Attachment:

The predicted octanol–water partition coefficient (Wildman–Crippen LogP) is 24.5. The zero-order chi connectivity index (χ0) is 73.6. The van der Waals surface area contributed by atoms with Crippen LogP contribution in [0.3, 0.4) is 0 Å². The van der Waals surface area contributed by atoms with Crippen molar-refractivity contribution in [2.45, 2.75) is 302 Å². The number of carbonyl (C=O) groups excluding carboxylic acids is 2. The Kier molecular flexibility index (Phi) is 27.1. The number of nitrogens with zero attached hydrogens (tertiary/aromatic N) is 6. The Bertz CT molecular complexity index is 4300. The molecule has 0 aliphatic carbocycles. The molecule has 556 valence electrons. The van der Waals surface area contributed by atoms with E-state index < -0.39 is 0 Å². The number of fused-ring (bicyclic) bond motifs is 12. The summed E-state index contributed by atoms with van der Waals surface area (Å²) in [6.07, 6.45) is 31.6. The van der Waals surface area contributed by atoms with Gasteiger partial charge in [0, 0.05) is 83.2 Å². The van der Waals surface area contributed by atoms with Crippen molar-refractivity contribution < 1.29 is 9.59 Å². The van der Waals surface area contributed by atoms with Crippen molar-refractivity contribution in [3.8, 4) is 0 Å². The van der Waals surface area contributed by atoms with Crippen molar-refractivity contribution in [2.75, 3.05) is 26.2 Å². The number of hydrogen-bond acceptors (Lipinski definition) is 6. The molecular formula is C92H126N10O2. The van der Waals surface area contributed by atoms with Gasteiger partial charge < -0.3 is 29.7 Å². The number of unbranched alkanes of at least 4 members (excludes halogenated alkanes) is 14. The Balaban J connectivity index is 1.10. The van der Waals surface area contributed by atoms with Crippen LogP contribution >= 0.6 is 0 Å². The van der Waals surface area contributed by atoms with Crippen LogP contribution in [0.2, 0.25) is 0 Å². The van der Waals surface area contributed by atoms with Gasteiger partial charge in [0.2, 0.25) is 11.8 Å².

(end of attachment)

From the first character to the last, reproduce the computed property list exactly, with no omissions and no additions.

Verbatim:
The predicted octanol–water partition coefficient (Wildman–Crippen LogP) is 24.5. The zero-order chi connectivity index (χ0) is 73.6. The van der Waals surface area contributed by atoms with Crippen LogP contribution in [0.3, 0.4) is 0 Å². The van der Waals surface area contributed by atoms with Crippen molar-refractivity contribution in [2.45, 2.75) is 302 Å². The number of carbonyl (C=O) groups excluding carboxylic acids is 2. The Kier molecular flexibility index (Phi) is 27.1. The number of nitrogens with zero attached hydrogens (tertiary/aromatic N) is 6. The Bertz CT molecular complexity index is 4300. The molecule has 0 aliphatic carbocycles. The molecule has 556 valence electrons. The van der Waals surface area contributed by atoms with E-state index < -0.39 is 0 Å². The number of fused-ring (bicyclic) bond motifs is 12. The summed E-state index contributed by atoms with van der Waals surface area (Å²) in [6.07, 6.45) is 31.6. The van der Waals surface area contributed by atoms with Gasteiger partial charge in [0, 0.05) is 83.2 Å². The van der Waals surface area contributed by atoms with Crippen molar-refractivity contribution < 1.29 is 9.59 Å². The van der Waals surface area contributed by atoms with Crippen molar-refractivity contribution in [3.8, 4) is 0 Å². The van der Waals surface area contributed by atoms with Crippen molar-refractivity contribution in [2.75, 3.05) is 26.2 Å². The number of hydrogen-bond acceptors (Lipinski definition) is 6. The molecular formula is C92H126N10O2. The van der Waals surface area contributed by atoms with Gasteiger partial charge < -0.3 is 29.7 Å². The number of unbranched alkanes of at least 4 members (excludes halogenated alkanes) is 14. The Balaban J connectivity index is 1.10. The van der Waals surface area contributed by atoms with Crippen LogP contribution >= 0.6 is 0 Å². The van der Waals surface area contributed by atoms with Crippen LogP contribution in [0.2, 0.25) is 0 Å². The van der Waals surface area contributed by atoms with Gasteiger partial charge in [0.2, 0.25) is 11.8 Å².